Environment Agency staff were out in foce today for the latest phase of the post-flood clean-up in East Devon where more than 600 tonnes of stone, sand and gravel was washed into local rivers during recent flash floods.
Using an excavator and lorries, Agency crews have already removed approximately 200 tonnes of material from the river at Sidbury and Sidford. They have now turned their attention to Waterloo Bridge at Sidmouth where around 400 tonnes of shingle and gravel have been deposited below the weir close to a public park known as The Byes.
More than 20 properties were flooded in the Sid Valley over the weekend of July 6-7 that saw flash floods across much of the UK. East Devon was badly hit with homes and businesses inundated with floodwater. Among the worst hit was Axminster where flood waters rose to a depth of 4ft.
Record rainfall figures were recorded in some locations including Wilmington where 125mm fell in 24 hours – the highest for more than 100 years. The average July rainfall for this part of Devon is normally 50 – 60mm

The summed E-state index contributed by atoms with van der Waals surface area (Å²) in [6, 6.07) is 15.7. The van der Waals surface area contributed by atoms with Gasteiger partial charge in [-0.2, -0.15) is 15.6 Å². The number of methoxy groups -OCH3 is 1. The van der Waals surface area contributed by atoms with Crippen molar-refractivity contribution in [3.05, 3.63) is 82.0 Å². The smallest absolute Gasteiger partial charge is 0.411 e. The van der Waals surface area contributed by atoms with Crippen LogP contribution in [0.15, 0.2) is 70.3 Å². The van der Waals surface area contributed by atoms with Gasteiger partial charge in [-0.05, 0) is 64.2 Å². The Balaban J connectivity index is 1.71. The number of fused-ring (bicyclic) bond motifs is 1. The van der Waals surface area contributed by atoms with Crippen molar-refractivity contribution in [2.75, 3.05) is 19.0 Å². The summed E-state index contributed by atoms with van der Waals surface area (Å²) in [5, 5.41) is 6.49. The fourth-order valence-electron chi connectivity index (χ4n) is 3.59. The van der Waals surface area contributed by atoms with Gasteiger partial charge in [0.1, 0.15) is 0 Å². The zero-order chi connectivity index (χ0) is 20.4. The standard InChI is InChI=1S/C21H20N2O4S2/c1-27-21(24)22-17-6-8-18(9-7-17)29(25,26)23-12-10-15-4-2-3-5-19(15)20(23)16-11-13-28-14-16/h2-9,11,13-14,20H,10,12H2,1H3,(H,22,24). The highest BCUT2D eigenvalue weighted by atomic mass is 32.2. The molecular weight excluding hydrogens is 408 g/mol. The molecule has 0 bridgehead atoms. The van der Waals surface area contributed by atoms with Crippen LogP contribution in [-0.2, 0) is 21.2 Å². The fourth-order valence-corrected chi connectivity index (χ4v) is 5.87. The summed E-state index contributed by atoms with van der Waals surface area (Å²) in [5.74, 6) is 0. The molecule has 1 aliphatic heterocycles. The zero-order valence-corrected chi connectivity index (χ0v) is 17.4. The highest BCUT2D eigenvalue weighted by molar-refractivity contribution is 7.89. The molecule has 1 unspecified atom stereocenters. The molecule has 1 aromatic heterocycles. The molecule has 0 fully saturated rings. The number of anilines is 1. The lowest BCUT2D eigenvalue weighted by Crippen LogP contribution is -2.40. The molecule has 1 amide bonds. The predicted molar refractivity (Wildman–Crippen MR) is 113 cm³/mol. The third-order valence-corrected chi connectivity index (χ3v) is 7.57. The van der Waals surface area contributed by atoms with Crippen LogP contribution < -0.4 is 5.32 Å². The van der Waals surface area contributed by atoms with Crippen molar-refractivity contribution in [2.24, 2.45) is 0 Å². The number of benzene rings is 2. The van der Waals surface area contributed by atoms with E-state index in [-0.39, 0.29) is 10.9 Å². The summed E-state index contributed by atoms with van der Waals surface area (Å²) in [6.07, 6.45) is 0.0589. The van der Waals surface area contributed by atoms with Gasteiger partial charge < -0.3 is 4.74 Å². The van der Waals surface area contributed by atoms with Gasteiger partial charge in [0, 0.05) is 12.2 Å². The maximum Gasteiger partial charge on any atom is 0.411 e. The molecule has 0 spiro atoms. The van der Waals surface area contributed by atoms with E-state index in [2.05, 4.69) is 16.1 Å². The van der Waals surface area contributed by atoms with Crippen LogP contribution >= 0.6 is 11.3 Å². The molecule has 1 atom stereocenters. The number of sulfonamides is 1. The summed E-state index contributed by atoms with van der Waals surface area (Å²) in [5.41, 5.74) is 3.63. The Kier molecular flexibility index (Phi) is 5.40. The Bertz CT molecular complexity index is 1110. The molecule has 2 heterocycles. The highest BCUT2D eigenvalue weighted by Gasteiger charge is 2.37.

Ottery St Mary escaped serious property flooding thanks to improved flood defences in the town. However, several roads were flooded by surface water and this did cause some disruption.
The sheer volume of water flowing off surrounding roads and land washed hundreds of tonnes of gravel, sand and stone into local rivers. It is this muddy legacy the Environment Agency is now dealing with. If left, the material could impede river flows and increase the risk of further flooding
Agency crews are steadily working their way down the valley focussing on worst affected areas and removing recently deposited material as they go. They now face their biggest challenge at the weir near Waterloo Bridge, Sidmouth where it is expected to take around a week to clear-out to remaining 400 tonnes of gravel and stone.
Wherever possible the recovered material will be re-cycled and supplied to local landowners to repair farm tracks. Any remaining stone and gravel will be sent for re-processing. The clear-up works in East Devon are likely to continue into September 2012.
‘You wouldn’t normally expect this amount of material to be washed down the Sid Valley in such a short period of time. It is important these deposits are removed because they reduce the river’s capacity and can increase the risk of flooding,’ said Andrew Woodhead for the Environment Agency.
Photos of the post-flood clean-up in the Sid Valley are available from the Environment Agency regional press office on 01392 442008.